"I think the two most important things for a quarterback are his decision-making and accuracy," Belichick said. "I could probably go out there and read the field decently but I don’t think you’d want me playing quarterback. There are other guys that can thread a needle but maybe not see as well, but I think the combination of seeing the field, making good decisions and accuracy is really what it comes down to more than some other qualities. Not that those aren’t important, but I would put those at the top of the list."
Those comments were a reiteration of what Belichick told Yahoo!'s Jason Cole back in 2009.
"So accuracy and decision-making are the most important things," Cole asked?
"For me," Belichick said, "yeah."
"Can you even distinguish between the two," Cole followed up?
"What's one without the other," Belichick said. "If you make the wrong decision, you've got problems, and if you can't throw the ball, even if you make the right decision, you've got problems. So if you've got those two, you've got Joe Montana. If you can't do one of those two, then what's the future? . . .
"If you have those two things, you have a quarterback. If you don't have those two things, you're going to have to dumb it down. You're either going to have to limit the decisions he makes or take the accuracy element out of it by either not throwing over 10 yards or not throwing outside the numbers. You're going to have to do something that changes the way you play offense."
So has "anticipation" supplanted "accuracy" for Belichick? Maybe he would say that he's always lumped "anticipation" under the "decision-making" umbrella and accuracy remains among the top-two things for which he searches in a quarterback. Still, it felt like the change in his verbalized hierarchy of passer traits is noteworthy.
Why? When the Patriots seek out another passer, whether it's in the draft or via trade or via free agency, where will accuracy rank for them in terms of their wish-list of quarterbacking traits for The Next Guy? If he's a good decision-maker who can anticipate openings, and if he brings other play-making qualities to the table with his athleticism, can the accuracy component slack a bit?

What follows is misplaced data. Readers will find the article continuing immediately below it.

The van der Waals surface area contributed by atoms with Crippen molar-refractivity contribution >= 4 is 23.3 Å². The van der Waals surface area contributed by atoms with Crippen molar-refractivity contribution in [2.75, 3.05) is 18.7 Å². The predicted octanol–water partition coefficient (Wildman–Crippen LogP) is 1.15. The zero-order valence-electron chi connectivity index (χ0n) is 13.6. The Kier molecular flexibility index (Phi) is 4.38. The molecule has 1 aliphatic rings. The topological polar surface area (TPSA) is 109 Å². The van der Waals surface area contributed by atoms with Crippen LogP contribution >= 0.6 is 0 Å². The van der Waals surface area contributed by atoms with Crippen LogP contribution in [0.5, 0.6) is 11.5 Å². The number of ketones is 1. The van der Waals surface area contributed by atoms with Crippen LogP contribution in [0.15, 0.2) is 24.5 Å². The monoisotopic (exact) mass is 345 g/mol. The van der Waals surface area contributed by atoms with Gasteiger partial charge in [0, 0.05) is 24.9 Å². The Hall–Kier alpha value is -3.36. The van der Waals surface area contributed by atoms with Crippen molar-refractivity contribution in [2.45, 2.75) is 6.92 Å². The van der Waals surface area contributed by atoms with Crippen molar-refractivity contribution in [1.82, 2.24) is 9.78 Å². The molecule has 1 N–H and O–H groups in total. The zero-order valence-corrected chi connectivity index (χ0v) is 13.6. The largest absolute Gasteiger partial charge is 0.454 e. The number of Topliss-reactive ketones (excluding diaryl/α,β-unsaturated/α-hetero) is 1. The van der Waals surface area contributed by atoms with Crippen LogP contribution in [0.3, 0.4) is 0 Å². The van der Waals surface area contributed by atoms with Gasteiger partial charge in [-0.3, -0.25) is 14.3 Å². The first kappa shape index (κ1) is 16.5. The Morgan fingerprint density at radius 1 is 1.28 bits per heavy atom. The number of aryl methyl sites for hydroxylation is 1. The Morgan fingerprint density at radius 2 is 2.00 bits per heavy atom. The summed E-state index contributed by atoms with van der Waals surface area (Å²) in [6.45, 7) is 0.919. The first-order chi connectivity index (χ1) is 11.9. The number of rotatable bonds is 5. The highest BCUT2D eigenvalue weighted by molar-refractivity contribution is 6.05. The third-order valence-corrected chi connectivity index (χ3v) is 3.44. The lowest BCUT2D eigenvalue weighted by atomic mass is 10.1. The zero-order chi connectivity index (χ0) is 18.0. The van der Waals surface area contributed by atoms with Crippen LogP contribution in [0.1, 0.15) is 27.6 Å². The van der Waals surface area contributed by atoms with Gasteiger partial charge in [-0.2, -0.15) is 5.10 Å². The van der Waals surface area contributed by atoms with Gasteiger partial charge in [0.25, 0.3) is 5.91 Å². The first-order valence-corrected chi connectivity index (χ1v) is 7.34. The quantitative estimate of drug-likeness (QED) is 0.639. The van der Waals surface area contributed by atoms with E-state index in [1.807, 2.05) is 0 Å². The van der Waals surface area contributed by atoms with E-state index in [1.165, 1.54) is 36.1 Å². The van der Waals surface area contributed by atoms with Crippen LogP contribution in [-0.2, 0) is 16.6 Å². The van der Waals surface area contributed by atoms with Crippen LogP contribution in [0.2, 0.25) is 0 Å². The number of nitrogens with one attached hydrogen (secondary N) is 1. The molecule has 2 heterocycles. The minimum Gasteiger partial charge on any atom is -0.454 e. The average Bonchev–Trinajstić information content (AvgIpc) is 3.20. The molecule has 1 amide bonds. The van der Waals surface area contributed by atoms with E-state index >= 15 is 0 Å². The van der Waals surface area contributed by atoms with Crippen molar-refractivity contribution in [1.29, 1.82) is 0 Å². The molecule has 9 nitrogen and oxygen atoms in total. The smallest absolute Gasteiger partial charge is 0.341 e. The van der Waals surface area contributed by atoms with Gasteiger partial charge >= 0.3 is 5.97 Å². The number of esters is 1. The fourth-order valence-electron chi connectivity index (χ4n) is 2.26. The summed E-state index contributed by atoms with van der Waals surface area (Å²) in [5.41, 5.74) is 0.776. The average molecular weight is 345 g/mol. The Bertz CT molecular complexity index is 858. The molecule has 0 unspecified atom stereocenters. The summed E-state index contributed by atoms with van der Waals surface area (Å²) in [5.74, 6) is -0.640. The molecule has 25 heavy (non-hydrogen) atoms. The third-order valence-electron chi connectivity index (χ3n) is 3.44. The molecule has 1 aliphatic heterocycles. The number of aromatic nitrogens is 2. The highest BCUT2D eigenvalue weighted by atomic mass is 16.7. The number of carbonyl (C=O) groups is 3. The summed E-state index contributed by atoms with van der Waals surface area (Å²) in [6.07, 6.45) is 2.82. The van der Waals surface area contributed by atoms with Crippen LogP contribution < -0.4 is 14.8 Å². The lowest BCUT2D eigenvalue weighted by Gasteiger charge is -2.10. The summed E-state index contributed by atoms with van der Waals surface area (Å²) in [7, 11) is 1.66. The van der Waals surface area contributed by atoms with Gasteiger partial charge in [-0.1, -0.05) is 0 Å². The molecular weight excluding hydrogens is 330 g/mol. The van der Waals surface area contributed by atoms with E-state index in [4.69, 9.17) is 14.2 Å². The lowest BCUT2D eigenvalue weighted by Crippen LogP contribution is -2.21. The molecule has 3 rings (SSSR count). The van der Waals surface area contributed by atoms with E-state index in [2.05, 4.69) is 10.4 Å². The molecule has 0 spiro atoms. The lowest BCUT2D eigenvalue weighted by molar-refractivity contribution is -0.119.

It's an entertaining set of questions upon which to drill down. The odds of landing a pinpoint quarterback with a supercomputer inside his skull to succeed inside the pocket -- like Tom Brady, for instance -- are low. Especially when the position is populated by better athletes every year, who enter into the league coming from relatively rudimentary offenses and yet having success in short order all the same.
Look at Allen, Patrick Mahomes, Lamar Jackson and Justin Herbert. None of them were drafted as the top quarterbacks in their respective classes. None of them were without their flaws leaving the college ranks. All of them had special physical traits. Not all of them were considered incredibly accurate.
Allen certainly wasn't. Look at him now.
Take Belichick's comments for what they're worth. It was just one answer during his weekly Wednesday press availability, two days before Christmas. To call it an earth-rattling alteration to how the most accomplished coach in the history of the sport evaluates the most valuable position in the sport would be . . . overstating things.
But the idea of what constitutes a franchise quarterback is changing in the NFL. And if Belichick's description of what constitutes good quarterback play has changed ever so slightly, that's worth highlighting. Particularly if they're looking for one this offseason.